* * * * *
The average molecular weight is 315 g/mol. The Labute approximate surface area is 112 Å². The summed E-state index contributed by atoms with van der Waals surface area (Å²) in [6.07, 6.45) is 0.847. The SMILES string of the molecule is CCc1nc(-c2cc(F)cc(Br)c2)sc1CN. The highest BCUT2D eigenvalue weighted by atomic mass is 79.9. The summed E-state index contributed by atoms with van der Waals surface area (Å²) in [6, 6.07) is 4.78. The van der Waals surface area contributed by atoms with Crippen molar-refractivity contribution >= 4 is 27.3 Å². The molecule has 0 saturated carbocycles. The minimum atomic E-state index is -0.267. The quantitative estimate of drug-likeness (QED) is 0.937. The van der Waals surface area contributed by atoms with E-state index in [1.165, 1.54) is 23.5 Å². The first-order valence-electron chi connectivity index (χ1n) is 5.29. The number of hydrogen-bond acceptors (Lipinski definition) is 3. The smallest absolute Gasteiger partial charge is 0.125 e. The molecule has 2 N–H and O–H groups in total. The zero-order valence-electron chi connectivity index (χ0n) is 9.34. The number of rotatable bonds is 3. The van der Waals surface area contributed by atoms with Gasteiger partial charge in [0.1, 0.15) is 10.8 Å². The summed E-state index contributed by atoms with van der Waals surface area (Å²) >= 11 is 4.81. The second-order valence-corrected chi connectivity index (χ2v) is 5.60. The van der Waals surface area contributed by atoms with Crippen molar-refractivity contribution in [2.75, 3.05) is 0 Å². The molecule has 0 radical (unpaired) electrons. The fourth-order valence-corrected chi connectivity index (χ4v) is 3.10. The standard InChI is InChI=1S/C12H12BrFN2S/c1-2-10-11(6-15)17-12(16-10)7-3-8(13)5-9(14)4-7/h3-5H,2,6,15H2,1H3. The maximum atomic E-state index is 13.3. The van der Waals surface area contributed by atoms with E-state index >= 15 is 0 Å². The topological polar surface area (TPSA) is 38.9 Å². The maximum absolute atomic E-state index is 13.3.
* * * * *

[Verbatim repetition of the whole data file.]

The average molecular weight is 315 g/mol. The Labute approximate surface area is 112 Å². The summed E-state index contributed by atoms with van der Waals surface area (Å²) in [6.07, 6.45) is 0.847. The SMILES string of the molecule is CCc1nc(-c2cc(F)cc(Br)c2)sc1CN. The highest BCUT2D eigenvalue weighted by atomic mass is 79.9. The summed E-state index contributed by atoms with van der Waals surface area (Å²) in [6, 6.07) is 4.78. The van der Waals surface area contributed by atoms with Crippen molar-refractivity contribution >= 4 is 27.3 Å². The molecule has 0 saturated carbocycles. The minimum atomic E-state index is -0.267. The quantitative estimate of drug-likeness (QED) is 0.937. The van der Waals surface area contributed by atoms with E-state index in [1.165, 1.54) is 23.5 Å². The first-order valence-electron chi connectivity index (χ1n) is 5.29. The number of hydrogen-bond acceptors (Lipinski definition) is 3. The smallest absolute Gasteiger partial charge is 0.125 e. The molecule has 2 N–H and O–H groups in total. The zero-order valence-electron chi connectivity index (χ0n) is 9.34. The number of rotatable bonds is 3. The van der Waals surface area contributed by atoms with Gasteiger partial charge in [0.1, 0.15) is 10.8 Å². The summed E-state index contributed by atoms with van der Waals surface area (Å²) >= 11 is 4.81. The second-order valence-corrected chi connectivity index (χ2v) is 5.60. The van der Waals surface area contributed by atoms with Crippen molar-refractivity contribution in [2.75, 3.05) is 0 Å². The molecule has 0 radical (unpaired) electrons. The fourth-order valence-corrected chi connectivity index (χ4v) is 3.10. The standard InChI is InChI=1S/C12H12BrFN2S/c1-2-10-11(6-15)17-12(16-10)7-3-8(13)5-9(14)4-7/h3-5H,2,6,15H2,1H3. The maximum atomic E-state index is 13.3. The van der Waals surface area contributed by atoms with E-state index >= 15 is 0 Å². The topological polar surface area (TPSA) is 38.9 Å². The maximum absolute atomic E-state index is 13.3.